Liposuction is a surgical procedure that eliminates fat that appears to be difficult to get rid of with diet and exercise.
To improve the shape of the underarms, back, buttocks, elbows, abdomen, and legs, a dermatologist or plastic surgeon normally operates. However, liposuction can be done with other surgical treatments, such as breast reductions, facelifts, and tummy tucks.
Liposuction surgery isn’t commonly thought of as a weight-loss method or an alternative to dieting. If you’re overweight, you’re more likely to lose weight by exercise and diet, as well as bariatric operations, like gastric bypass surgery, than you are through liposuction.
If you have extra body fat in some places but otherwise keep a healthier weight, you are a candidate for liposuction.
Types of Liposuction Surgery
There are only a few different liposuction techniques. But what they all have in common is the use of a small tube, called a cannula, connected to a vacuum. This suctions the excess fat from your body.
Tumescent liposuction is probably the most common technique. Your surgeon injects a sterile solution into the area where the fat is usually removed. It consists of saline, which is saltwater, along with epinephrine and lidocaine. The solution makes it easier to suction the excess fat with less blood loss and pain.
Ultrasound-assisted liposuction, or perhaps UAL, uses sound wave energy under your skin to rupture the cell walls of the fat. This causes the extra fat to liquefy, causing it to be suctioned out.
Laser-assisted liposuction, or perhaps SmartLipo, uses a laser to create a burst of energy to liquefy the fat.
The Procedure of Liposuction
Local or general anesthesia will be used for liposuction. General anesthesia will be given either as a gas or as an injection, which will bring the patient to sleep for the duration of the procedure.
Local anesthesia, on the other hand, will only relax the particular area of the body that will be treated, and the patient will remain awake during the procedure.
Tumescent liposuction is a widely used technique today, which only involves the use of local anesthesia. This will make the procedure less invasive and involves a faster recovery.
Nevertheless, the choice of use and technique of anesthesia will be determined according to the degree of fat to be removed and considering several other factors.
After the individual has been placed under anesthesia, the surgeon is going to create small incisions in specific areas of the body to remove excess fat tissue. The incisions are generally minor, ranging from a quarter to a third of an inch.
A seasoned surgeon is going to ensure that the placement of incisions is actually like that the subsequent scarring remains discreet as far as you possibly can.
Through the incisions, the surgeon is going to insert a slender vacuum tube called a cannula. It is going to go into the deeper fat layers. Through moving the cannula back and forth, the surgeon can manually dislodge the fat cells.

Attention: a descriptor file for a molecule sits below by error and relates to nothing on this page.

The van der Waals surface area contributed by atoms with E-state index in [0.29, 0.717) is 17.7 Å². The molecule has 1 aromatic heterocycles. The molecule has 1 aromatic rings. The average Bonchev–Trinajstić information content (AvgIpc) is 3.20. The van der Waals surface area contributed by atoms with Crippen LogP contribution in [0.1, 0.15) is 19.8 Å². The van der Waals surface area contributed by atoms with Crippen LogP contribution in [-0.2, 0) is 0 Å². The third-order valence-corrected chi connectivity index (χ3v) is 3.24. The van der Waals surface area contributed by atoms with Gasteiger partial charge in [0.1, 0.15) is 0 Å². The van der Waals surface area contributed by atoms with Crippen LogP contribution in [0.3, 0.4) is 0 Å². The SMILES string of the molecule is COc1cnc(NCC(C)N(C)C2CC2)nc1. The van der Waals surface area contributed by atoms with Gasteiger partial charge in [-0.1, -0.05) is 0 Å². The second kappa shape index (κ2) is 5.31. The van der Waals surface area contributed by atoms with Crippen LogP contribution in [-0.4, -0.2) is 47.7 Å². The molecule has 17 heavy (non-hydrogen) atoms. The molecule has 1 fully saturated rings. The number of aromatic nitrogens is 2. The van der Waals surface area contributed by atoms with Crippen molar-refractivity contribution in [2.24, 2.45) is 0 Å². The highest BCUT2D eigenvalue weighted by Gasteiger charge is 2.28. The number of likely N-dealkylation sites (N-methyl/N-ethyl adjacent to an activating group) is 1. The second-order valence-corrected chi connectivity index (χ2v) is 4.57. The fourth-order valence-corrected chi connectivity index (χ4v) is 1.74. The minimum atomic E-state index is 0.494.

As soon as the fat cells are disintegrated, these will be suctioned out with the assistance of an attached vacuum pump or perhaps a syringe.
Other technologies, radiofrequency, ultrasound, or laser may be combined at this stage to create fat removal easier and less invasive.
The individual is going to receive replacement fluids intravenously during and after liposuction because fat removal will result in some amount of bodily fluid and blood to be eliminated along with the fat.
Following the procedure, the surgeon is going to close the incisions with dissolvable or removable sutures. Drainage tubes may be placed beneath the skin for a couple of days to collect extra fluid and minimize the danger of infection.
Sutures and drains will usually be removed in about a week to ten days. To reduce bruising and swelling, the surgeon may leave the incisions open in some cases.
Risks in Liposuction
As with any major surgery, liposuction carries risks, like bleeding and response to anesthesia. Possible complications specific to liposuction include:
- Contour irregularities.
- Fluid accumulation.
- Internal puncture.
- Fat embolism.
- Heart and kidney issues.
- Lidocaine toxicity.
Cost of Liposuction Surgery
Because it is a surgical procedure, liposuction can sometimes be a bit more expensive, the costs of liposuction vary based on which part or perhaps parts of your body you decide to have handled.
- A liposuction treatment costs $3,500 on average in 2020.
After liposuction, swelling typically subsides within a couple of weeks. The treated region will now be less bulky. Expect a leaner look in the treated region after a few months.
While skin loses firmness since it ages, the effects of liposuction are normally long-lasting as long as you control your weight. If you gain weight after liposuction, your fat distribution will shift. For instance, regardless of what areas were handled previously, fat can accumulate across your abdomen.
Before making a decision to get liposuction, it is best to consult a cosmetic surgeon. During the consultation, the surgeon will ask questions regarding the medical history of the patient.
The cosmetic surgeon will also provide details about the procedure and show the patient before and after photos. These before and after photos will ensure the patient achieves the best results possible.
About The Author:
Ann Lewis enjoys the art of writing and has experience in various spheres of the craft. By blending information, with advice and impromptu jokes, she writes articles that not only have something to teach but are also light, easy to read.